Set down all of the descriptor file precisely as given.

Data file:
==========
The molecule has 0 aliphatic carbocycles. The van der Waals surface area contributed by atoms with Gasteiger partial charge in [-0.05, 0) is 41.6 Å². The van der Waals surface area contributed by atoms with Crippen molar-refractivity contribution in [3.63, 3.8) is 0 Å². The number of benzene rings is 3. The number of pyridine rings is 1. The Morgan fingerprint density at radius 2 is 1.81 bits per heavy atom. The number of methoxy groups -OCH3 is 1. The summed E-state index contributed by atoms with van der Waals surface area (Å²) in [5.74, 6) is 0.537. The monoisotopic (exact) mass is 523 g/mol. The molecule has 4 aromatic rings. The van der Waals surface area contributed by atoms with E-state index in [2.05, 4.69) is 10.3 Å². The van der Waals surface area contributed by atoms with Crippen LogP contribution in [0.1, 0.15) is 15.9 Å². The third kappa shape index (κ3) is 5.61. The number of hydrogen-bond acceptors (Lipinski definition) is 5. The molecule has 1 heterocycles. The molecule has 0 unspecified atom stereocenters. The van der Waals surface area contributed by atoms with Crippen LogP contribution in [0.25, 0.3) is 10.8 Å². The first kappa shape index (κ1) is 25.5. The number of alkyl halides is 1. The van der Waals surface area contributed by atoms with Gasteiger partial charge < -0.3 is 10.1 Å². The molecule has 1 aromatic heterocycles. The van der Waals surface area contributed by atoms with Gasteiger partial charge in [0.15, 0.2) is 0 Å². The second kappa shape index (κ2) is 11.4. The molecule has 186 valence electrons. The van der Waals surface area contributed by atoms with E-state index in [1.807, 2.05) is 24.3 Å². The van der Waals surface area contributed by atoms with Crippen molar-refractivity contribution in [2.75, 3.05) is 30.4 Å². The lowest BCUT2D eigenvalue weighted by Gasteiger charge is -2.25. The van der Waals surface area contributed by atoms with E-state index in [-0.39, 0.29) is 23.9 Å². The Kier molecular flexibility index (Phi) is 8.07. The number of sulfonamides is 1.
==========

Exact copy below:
The molecule has 0 aliphatic carbocycles. The van der Waals surface area contributed by atoms with Gasteiger partial charge in [-0.05, 0) is 41.6 Å². The van der Waals surface area contributed by atoms with Crippen molar-refractivity contribution in [3.63, 3.8) is 0 Å². The number of benzene rings is 3. The number of pyridine rings is 1. The Morgan fingerprint density at radius 2 is 1.81 bits per heavy atom. The number of methoxy groups -OCH3 is 1. The summed E-state index contributed by atoms with van der Waals surface area (Å²) in [5.74, 6) is 0.537. The monoisotopic (exact) mass is 523 g/mol. The molecule has 4 aromatic rings. The van der Waals surface area contributed by atoms with E-state index in [2.05, 4.69) is 10.3 Å². The van der Waals surface area contributed by atoms with Crippen LogP contribution in [0.1, 0.15) is 15.9 Å². The third kappa shape index (κ3) is 5.61. The number of hydrogen-bond acceptors (Lipinski definition) is 5. The molecule has 1 heterocycles. The molecule has 0 unspecified atom stereocenters. The van der Waals surface area contributed by atoms with Crippen LogP contribution in [0.25, 0.3) is 10.8 Å². The first kappa shape index (κ1) is 25.5. The number of alkyl halides is 1. The van der Waals surface area contributed by atoms with Gasteiger partial charge < -0.3 is 10.1 Å². The molecule has 1 aromatic heterocycles. The van der Waals surface area contributed by atoms with Gasteiger partial charge in [0.15, 0.2) is 0 Å². The second kappa shape index (κ2) is 11.4. The molecule has 186 valence electrons. The van der Waals surface area contributed by atoms with E-state index in [1.807, 2.05) is 24.3 Å². The van der Waals surface area contributed by atoms with Crippen molar-refractivity contribution in [2.75, 3.05) is 30.4 Å². The lowest BCUT2D eigenvalue weighted by Gasteiger charge is -2.25. The van der Waals surface area contributed by atoms with E-state index in [-0.39, 0.29) is 23.9 Å². The Kier molecular flexibility index (Phi) is 8.07. The number of sulfonamides is 1.